20. Money isn’t everything. It is a lot of things. But not everything.

21. One trip to Uganda can’t possibly be “it” for me. I will be back. Probably soon.

22. I needed to live, work, eat, breathe, and love in this community to comprehend fully the power of community health. I look forward to embracing more communities like this throughout my career.
~ ~ ~ ~ ~

23. I won’t be graduating this August because I need to retake one more course. I found out about this during my first week here—just after I held the responsibility of telling nine people they were HIV+ and then practically lying to them as I said it would all be okay.  

I’m not sure God/The Universe/Fate could have tried any harder to teach me the value of perspective that week.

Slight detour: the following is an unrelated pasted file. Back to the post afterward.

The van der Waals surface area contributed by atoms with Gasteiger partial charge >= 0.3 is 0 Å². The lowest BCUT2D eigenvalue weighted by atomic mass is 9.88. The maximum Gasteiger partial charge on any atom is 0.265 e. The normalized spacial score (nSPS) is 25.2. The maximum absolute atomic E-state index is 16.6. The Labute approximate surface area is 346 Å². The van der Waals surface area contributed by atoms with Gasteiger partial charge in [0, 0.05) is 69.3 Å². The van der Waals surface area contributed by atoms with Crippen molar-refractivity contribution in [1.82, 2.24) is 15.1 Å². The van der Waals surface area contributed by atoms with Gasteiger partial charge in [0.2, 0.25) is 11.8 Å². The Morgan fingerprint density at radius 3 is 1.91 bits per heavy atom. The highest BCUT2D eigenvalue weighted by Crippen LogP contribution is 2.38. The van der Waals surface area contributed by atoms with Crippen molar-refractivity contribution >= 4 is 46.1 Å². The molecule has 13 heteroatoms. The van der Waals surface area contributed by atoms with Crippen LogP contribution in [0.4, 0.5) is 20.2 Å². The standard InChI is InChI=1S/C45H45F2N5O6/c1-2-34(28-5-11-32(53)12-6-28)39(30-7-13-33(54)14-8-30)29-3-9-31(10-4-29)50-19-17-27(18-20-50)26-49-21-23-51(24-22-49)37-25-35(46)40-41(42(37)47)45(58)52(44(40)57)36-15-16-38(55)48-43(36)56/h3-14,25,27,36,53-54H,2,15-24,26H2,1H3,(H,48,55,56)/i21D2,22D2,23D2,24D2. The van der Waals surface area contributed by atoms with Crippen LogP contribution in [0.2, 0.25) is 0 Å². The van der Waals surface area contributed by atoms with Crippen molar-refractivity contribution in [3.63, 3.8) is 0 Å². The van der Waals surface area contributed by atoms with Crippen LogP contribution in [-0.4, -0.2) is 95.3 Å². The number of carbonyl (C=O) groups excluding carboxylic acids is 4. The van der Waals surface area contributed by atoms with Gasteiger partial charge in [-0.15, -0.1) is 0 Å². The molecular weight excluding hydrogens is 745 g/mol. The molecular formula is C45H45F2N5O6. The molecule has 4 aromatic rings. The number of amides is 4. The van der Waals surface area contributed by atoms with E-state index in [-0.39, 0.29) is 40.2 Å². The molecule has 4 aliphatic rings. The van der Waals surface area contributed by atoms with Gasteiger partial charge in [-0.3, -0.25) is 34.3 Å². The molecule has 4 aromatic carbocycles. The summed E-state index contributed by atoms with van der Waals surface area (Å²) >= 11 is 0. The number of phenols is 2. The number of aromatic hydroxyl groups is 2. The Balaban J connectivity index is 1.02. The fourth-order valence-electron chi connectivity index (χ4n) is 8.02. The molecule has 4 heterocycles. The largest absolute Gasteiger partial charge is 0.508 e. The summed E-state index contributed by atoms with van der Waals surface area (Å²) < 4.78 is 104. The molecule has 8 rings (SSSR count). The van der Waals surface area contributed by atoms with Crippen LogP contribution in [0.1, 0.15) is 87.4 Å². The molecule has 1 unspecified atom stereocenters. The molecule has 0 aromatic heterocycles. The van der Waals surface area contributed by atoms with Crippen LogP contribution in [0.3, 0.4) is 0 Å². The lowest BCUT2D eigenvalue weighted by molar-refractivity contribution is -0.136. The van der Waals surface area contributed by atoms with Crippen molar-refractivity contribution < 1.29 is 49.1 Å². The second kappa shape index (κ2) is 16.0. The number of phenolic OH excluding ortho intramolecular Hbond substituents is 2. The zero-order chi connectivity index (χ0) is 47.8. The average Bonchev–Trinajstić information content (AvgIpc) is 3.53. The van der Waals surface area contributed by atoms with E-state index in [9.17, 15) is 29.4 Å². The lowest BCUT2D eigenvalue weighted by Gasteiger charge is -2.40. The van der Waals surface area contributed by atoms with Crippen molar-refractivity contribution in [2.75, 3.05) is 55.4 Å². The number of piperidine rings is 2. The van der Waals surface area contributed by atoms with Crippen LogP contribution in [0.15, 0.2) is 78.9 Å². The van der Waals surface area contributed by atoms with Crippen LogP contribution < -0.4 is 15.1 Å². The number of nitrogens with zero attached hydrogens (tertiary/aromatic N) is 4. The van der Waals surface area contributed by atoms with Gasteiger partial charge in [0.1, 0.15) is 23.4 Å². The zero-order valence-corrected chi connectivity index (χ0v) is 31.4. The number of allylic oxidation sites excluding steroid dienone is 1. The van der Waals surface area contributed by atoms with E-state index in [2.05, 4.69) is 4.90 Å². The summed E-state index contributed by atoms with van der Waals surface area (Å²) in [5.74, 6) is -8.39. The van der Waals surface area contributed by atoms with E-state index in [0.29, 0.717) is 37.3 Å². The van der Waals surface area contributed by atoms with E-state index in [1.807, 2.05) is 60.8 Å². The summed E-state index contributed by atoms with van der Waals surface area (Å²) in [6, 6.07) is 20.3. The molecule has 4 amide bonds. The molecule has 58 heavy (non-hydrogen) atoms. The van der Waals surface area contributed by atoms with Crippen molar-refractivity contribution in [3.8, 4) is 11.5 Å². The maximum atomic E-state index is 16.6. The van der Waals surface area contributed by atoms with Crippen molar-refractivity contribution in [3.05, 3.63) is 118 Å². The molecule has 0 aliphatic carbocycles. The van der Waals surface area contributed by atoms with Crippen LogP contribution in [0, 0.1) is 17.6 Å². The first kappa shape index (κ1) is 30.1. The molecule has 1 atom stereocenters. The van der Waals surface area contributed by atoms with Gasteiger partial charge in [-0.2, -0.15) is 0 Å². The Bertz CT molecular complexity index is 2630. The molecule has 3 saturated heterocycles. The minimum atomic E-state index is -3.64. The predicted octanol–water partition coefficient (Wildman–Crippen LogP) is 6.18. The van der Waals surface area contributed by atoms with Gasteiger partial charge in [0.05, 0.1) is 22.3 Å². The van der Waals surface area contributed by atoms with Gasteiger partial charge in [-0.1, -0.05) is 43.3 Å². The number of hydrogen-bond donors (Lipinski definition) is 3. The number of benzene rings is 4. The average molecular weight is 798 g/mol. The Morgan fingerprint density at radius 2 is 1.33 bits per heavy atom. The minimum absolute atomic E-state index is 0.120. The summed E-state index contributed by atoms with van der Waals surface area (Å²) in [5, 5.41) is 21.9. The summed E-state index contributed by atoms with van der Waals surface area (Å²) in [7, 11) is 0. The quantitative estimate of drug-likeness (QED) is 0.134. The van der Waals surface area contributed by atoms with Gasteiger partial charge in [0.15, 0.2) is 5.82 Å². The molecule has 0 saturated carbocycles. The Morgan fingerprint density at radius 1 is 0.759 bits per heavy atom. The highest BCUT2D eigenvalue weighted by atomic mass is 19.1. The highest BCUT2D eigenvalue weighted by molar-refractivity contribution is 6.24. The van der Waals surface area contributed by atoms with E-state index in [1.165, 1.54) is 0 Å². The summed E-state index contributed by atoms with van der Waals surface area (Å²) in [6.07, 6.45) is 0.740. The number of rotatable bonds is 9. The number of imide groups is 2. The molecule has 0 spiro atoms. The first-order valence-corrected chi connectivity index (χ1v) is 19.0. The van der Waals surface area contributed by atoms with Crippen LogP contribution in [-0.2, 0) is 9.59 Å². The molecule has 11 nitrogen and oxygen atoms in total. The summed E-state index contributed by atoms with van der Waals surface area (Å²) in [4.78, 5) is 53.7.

24. I won’t be graduating this August, but I will be concluding the most meaningful, powerful, and treasured chapter thus far in my life. 

“The world is all gates, all opportunities, strings of tension waiting to be struck.” –Ralph Waldo Emerson

25. My next mini-chapter will involve a lot of planning, job searching and of course studying in preparation for my next journey, which I am certain, awaits me with gates, opportunities, and strings to be struck…

Thank you for joining me on this one! I look forward to seeing many of you in the coming weeks!

With love,

PS: I plan to write a follow up blog about my experience re-emerging back into American society. There will also be a blog with more pictures when I return to America next week.